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May 12, 2009

Fairfax Digital Spam or Joe Job?

Over the past few days, a spam campaign claiming to be sponsored by Australian electronic marketing firm, Fairfax Digital, caught my eye. Here is what a typical item in HTML format looks like:

Spam message claiming to be from Fairfax Digital

The Subject: lines have consisted of all-too-typical erectile dysfunction medz spam phrases, such as:

Subject: Try it and she won't ever see your manhood in flaccid condition.
Subject: If your boy refuses to stay, add some chemical and herbal strength in it!

At first sight, the message appears to come from a slick-ish email marketing firm that sends newsletters encased with ads. I've seen so many of these types of offerings that I roll my eyes when I see yet another outfit disguising unsolicited email as newsletter subscriptions (to which the recipient never subscribed). The kiss of death for your inbox is to unsubscribe from anyone who has "signed you up" to receive their crap. I was not about to send an email to the suggested support address.

But something wasn't right with this message. Or, rather, many things weren't right with this message.

First, rolling over the links in the first bullet and in the bottom line (for Privacy Policy and such) revealed that the actual destinations were to domains that had nothing to do with Fairfax Digital. In fact, they were all .in (India) domains whose registrant claimed to reside in Russia. The domains had been registered in late April 2009.

Second, the message headers also revealed that they had apparently been sent through botnet computers widely distributed around the globe. Just like your basic medz spam.

And third, I checked my server logs. The messages I saw were just a sample of the tons being hurled at my domain in dictionary-style attacks.

My next task was to do a bit of due diligence on Fairfax. Although Australia has some fairly strong antispam laws in place, the teeth chomp primarily on Australians attempting to spam Australians. But if this firm were concerned about its reputation as an email marketing company, would they risk flaunting the law by sending to addresses not explicitly tagged as being Australian?

I didn't jump right away to Fairfax's web site, but did a Google search first. One reason I go that route is that I have the Finjan SecureBrowsing plugin installed in Firefox. If there is any potential nastiness at the end of a search result link, the plugin flags the link accordingly.

Unsurprisingly (to this old dawg who has high suspicions of every so-called email marketing firm, even if it means throwing out the koala with the koala droppings), Finjan flagged the Fairfax Digital site as a potential adware site. Ugh. That meant putting up all shields before visiting the site.

The only reason I even considered visiting the site is that my other quick searches didn't turn up anything negative about the firm. Unlike many email marketing firms that change their names as often as I change socks (daily, if you want to know), Fairfax had been around for quite awhile and had been mentioned by many Australian business news outlets.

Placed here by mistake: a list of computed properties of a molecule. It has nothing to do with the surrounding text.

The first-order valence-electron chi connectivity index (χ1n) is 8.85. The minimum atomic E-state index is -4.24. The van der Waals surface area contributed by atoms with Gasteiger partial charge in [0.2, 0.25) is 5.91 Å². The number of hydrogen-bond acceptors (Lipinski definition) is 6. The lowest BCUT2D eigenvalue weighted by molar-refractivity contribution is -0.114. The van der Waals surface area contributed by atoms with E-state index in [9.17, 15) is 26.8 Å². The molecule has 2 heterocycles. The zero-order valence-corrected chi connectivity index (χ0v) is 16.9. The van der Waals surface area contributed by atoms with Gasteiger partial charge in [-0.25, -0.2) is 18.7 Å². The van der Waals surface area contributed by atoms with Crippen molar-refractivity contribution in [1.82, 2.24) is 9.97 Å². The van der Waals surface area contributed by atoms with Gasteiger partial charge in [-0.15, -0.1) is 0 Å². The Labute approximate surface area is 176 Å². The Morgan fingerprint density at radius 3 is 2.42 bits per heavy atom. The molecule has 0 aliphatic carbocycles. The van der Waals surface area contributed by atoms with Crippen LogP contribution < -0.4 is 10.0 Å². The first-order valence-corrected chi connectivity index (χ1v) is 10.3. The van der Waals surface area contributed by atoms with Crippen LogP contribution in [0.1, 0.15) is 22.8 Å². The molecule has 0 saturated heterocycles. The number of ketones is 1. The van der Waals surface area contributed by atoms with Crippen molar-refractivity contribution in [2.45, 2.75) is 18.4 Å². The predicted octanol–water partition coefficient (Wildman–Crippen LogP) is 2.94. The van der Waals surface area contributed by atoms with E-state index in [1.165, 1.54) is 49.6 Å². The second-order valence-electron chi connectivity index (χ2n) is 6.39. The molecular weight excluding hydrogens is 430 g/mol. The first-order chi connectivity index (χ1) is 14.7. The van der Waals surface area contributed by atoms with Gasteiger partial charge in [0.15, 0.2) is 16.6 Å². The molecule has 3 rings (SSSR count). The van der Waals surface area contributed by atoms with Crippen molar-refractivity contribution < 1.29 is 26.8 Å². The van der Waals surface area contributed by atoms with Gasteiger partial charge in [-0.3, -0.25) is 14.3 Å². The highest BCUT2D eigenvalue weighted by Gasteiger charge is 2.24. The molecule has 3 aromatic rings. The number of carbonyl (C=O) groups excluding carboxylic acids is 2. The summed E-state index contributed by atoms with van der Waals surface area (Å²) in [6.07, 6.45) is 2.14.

As I studied the site, it appeared that the company either runs or has influence over web sites for a few newspapers in Australia—perhaps accounting for the glowing news reports. But a look at their Privacy Policy made me rather uncomfortable. It represents the antithesis of a confirmed opt-in operation:

How we collect it [information]
We may collect your personal information from a variety of sources, including from you, advertisers, mailing lists, recruitment agencies, contractors and business partners.

We may collect your personal information when you request or acquire a product or service from us, register with us as a member, provide a product or service to us, complete a survey or questionnaire, enter a competition or event, contribute in a fundraising event, participate in our services (including our radio programs, blogs and forums) or when you communicate with us by e-mail, telephone or in writing (for example if you contact customer service to make a complaint or provide feedback).

If, at any time, you provide personal or other information about someone other than yourself, you warrant that you have that person’s consent to provide such information for the purpose specified.

In other words, if they even get a whiff of an email address as it wafts by, it's theirs to do with as they please. Any trust that had been building in my mind went right out the window.

Still, I wanted to know if the spam campaign that had been hitting my server was in any way connected with Fairfax (an affiliate perhaps?) or if a spammer was trying to ride Fairfax coattails into inboxes. At the moment, my inclination is the latter.

I tried to use the contact form on the Fairfax Digital site to inquire, but I received an error message upon submission. I am trying other routes to contact them (at great potential peril to one of my email addresses, mind you), and will update this posting if I learn more from the company.

Posted on May 12, 2009 at 11:47 AM